Wednesday, June 26, 2013

Beyond three points (2)

I am grateful for the last (generous) comment and share concerns that sermon structure is 'synergistic' with content as well as 'less is more'.  In dealing with 'three point sermons' I recognize we move into the arena of rhetoric with assumptions about informing and persuading hearers. Augustine is (rightly) credited with applying Cicero’s three rhetorical purposes (appealing to mind, heart and will) to the act of preaching. In the late nineteenth and early twentieth century the role of persuasion was paramount with sermons dominated by rhetorical structure (with John Broadus very influential in N. America). Three points became so common, Fred Craddock (the most eminent critic) says such sermons began to collapse under the weight of their own popularity. 

Craddock went on to claim that in the last part of the twentieth century this structure could not cope adequately with a changing church and world. Questions about the preacher’s authority and right to persuade; questions about the use of text – was it always right to squeeze all text into three points; and, for him, the most important question about the listeners. Did they not deserve the right to be more active participants? “Does the priesthood of believers not apply to preaching? After all the message belongs as much to them as to the preacher"(i).

Mentioning Craddock immediately gives a green light to moving into debate about three point propositional preaching – so-called 'old homiletic'- and narrative inductive preaching (new homiletic) that moves like a story. This debate has sometimes been hostile with expository preaching associated with the former. Sound, biblical expository preachers are assumed to be deductive drawing out truths clearly to inform and persuade.  Only old homiletic can be trusted!  I could stay specifically on this issue, which has occupied much recent homiletics literature. It does raise important questions about persuasion and authority in our preaching.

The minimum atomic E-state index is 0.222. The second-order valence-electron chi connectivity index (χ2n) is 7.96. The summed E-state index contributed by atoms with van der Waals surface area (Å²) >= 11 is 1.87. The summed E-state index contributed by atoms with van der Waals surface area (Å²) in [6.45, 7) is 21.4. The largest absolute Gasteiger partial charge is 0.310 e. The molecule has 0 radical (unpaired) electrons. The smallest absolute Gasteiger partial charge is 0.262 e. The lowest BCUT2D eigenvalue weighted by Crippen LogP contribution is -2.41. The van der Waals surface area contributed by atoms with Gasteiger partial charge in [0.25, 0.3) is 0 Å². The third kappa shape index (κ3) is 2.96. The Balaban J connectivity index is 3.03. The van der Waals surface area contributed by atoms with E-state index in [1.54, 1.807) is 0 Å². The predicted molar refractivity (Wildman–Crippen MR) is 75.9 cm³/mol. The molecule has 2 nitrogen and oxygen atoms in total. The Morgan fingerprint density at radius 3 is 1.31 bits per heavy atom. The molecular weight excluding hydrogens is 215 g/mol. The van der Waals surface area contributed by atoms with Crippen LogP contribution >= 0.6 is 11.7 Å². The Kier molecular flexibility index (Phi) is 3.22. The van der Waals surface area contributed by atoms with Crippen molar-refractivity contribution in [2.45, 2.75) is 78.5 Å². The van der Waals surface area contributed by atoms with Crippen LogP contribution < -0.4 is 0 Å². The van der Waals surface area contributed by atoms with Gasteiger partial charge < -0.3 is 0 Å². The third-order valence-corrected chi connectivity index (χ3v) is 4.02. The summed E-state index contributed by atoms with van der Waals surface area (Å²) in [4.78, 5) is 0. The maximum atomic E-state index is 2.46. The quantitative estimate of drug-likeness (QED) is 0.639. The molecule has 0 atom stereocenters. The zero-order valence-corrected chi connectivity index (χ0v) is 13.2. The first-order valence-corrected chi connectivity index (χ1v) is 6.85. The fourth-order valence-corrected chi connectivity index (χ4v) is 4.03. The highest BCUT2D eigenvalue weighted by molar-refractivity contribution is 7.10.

However, the full conference theme runs: Beyond three points: Preaching at the Crossroads.  Indeed, conference organizers have asked participants to offer papers answering: 'Where is the challenge at boundaries and intersection of biblical text, contemporary life, faith, culture, worship, in a pluralist, egalitarian culture?'

Crossroads are sometimes marked by a signpost.  I have been thinking how to express wording on a signpost.  What different directions do you see facing the western church?   Perhaps there are more than two?  And how would you name them?  That's what I am wrestling with at the moment.  There are so many challenges in contemporary change how can we sum them up?  Perhaps we can't.

In the light of this much bigger crossroads issue dealing with whether a preacher uses three points or not seems to be a minor mechanical side-line.  Surely much more is at stake than how sermons are designed!  This is what I am working on. Any thoughts on the crossroads and names on the signpost are very welcome!

[i] Craddock Fred in Martha Simmons ed., Preaching on the Brink  p 69.

Monday, June 17, 2013

Beyond three points (1)

One of my major projects ahead is a conference at Vose Seminary in Perth with the intriguing theme: Beyond Three Points: Preaching at the Crossroads.  Unsurprisingly, I  have spent some time reflecting on this theme.